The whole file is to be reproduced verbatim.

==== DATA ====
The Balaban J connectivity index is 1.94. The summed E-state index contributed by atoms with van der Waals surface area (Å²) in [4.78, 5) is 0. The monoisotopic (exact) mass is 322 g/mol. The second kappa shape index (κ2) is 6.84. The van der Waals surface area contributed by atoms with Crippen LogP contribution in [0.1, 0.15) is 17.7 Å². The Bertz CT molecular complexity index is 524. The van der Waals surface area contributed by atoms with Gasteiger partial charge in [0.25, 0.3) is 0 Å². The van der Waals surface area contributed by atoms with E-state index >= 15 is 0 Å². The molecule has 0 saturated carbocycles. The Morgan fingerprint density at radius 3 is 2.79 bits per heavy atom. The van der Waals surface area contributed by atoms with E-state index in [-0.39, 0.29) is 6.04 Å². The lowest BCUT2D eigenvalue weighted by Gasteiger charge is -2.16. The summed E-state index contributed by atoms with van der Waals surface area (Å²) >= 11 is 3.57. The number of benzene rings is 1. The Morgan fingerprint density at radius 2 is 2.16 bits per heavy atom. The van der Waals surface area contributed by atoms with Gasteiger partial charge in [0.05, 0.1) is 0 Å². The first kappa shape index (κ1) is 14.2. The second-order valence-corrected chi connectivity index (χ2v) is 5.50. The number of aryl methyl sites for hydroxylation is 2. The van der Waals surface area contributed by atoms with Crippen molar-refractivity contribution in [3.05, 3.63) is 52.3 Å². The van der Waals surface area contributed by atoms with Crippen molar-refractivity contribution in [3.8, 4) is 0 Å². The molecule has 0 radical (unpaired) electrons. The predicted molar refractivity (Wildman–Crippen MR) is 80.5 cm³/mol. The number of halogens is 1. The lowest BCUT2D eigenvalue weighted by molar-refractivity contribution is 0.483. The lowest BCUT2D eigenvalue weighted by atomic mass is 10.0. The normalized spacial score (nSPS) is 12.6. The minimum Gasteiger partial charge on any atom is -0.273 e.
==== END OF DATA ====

The Balaban J connectivity index is 1.94. The summed E-state index contributed by atoms with van der Waals surface area (Å²) in [4.78, 5) is 0. The monoisotopic (exact) mass is 322 g/mol. The second kappa shape index (κ2) is 6.84. The van der Waals surface area contributed by atoms with Crippen LogP contribution in [0.1, 0.15) is 17.7 Å². The Bertz CT molecular complexity index is 524. The van der Waals surface area contributed by atoms with Gasteiger partial charge in [0.25, 0.3) is 0 Å². The van der Waals surface area contributed by atoms with E-state index >= 15 is 0 Å². The molecule has 0 saturated carbocycles. The Morgan fingerprint density at radius 3 is 2.79 bits per heavy atom. The van der Waals surface area contributed by atoms with E-state index in [-0.39, 0.29) is 6.04 Å². The lowest BCUT2D eigenvalue weighted by Gasteiger charge is -2.16. The summed E-state index contributed by atoms with van der Waals surface area (Å²) >= 11 is 3.57. The number of benzene rings is 1. The Morgan fingerprint density at radius 2 is 2.16 bits per heavy atom. The van der Waals surface area contributed by atoms with Gasteiger partial charge in [0.05, 0.1) is 0 Å². The first kappa shape index (κ1) is 14.2. The second-order valence-corrected chi connectivity index (χ2v) is 5.50. The number of aryl methyl sites for hydroxylation is 2. The van der Waals surface area contributed by atoms with Crippen molar-refractivity contribution in [3.05, 3.63) is 52.3 Å². The van der Waals surface area contributed by atoms with Crippen molar-refractivity contribution in [3.8, 4) is 0 Å². The molecule has 0 radical (unpaired) electrons. The predicted molar refractivity (Wildman–Crippen MR) is 80.5 cm³/mol. The number of halogens is 1. The lowest BCUT2D eigenvalue weighted by molar-refractivity contribution is 0.483. The lowest BCUT2D eigenvalue weighted by atomic mass is 10.0. The normalized spacial score (nSPS) is 12.6. The minimum Gasteiger partial charge on any atom is -0.273 e.